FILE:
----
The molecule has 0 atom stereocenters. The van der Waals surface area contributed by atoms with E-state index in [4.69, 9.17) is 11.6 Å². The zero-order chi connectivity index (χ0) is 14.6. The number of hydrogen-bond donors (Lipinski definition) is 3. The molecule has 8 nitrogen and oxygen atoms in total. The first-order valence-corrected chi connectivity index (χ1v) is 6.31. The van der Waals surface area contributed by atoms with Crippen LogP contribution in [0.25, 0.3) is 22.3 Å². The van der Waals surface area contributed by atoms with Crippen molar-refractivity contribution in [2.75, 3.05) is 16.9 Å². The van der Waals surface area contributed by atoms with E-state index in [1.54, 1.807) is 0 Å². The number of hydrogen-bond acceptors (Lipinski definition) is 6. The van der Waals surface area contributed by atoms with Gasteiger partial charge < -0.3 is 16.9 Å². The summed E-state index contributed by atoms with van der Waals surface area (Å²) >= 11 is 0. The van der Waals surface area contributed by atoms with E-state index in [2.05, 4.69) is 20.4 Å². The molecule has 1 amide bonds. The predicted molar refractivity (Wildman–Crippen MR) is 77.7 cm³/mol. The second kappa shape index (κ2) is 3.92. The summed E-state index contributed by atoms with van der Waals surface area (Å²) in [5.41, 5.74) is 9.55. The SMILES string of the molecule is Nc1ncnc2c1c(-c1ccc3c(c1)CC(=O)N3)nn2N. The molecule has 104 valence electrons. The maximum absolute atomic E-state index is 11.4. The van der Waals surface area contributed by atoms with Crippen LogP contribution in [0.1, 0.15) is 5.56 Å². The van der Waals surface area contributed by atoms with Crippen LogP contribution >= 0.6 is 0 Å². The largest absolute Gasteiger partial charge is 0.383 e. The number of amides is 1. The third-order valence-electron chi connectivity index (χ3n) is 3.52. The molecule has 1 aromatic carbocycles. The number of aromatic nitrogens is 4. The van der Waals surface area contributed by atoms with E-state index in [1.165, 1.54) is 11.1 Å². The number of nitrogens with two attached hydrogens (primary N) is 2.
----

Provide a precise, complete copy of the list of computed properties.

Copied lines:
The molecule has 0 atom stereocenters. The van der Waals surface area contributed by atoms with E-state index in [4.69, 9.17) is 11.6 Å². The zero-order chi connectivity index (χ0) is 14.6. The number of hydrogen-bond donors (Lipinski definition) is 3. The molecule has 8 nitrogen and oxygen atoms in total. The first-order valence-corrected chi connectivity index (χ1v) is 6.31. The van der Waals surface area contributed by atoms with Crippen LogP contribution in [0.25, 0.3) is 22.3 Å². The van der Waals surface area contributed by atoms with Crippen molar-refractivity contribution in [2.75, 3.05) is 16.9 Å². The van der Waals surface area contributed by atoms with E-state index in [1.54, 1.807) is 0 Å². The number of hydrogen-bond acceptors (Lipinski definition) is 6. The van der Waals surface area contributed by atoms with Gasteiger partial charge < -0.3 is 16.9 Å². The summed E-state index contributed by atoms with van der Waals surface area (Å²) >= 11 is 0. The van der Waals surface area contributed by atoms with E-state index in [2.05, 4.69) is 20.4 Å². The molecule has 1 amide bonds. The predicted molar refractivity (Wildman–Crippen MR) is 77.7 cm³/mol. The second kappa shape index (κ2) is 3.92. The summed E-state index contributed by atoms with van der Waals surface area (Å²) in [5.41, 5.74) is 9.55. The SMILES string of the molecule is Nc1ncnc2c1c(-c1ccc3c(c1)CC(=O)N3)nn2N. The molecule has 104 valence electrons. The maximum absolute atomic E-state index is 11.4. The van der Waals surface area contributed by atoms with Crippen LogP contribution in [0.1, 0.15) is 5.56 Å². The van der Waals surface area contributed by atoms with Crippen LogP contribution >= 0.6 is 0 Å². The largest absolute Gasteiger partial charge is 0.383 e. The number of amides is 1. The third-order valence-electron chi connectivity index (χ3n) is 3.52. The molecule has 1 aromatic carbocycles. The number of aromatic nitrogens is 4. The van der Waals surface area contributed by atoms with E-state index in [1.165, 1.54) is 11.1 Å². The number of nitrogens with two attached hydrogens (primary N) is 2.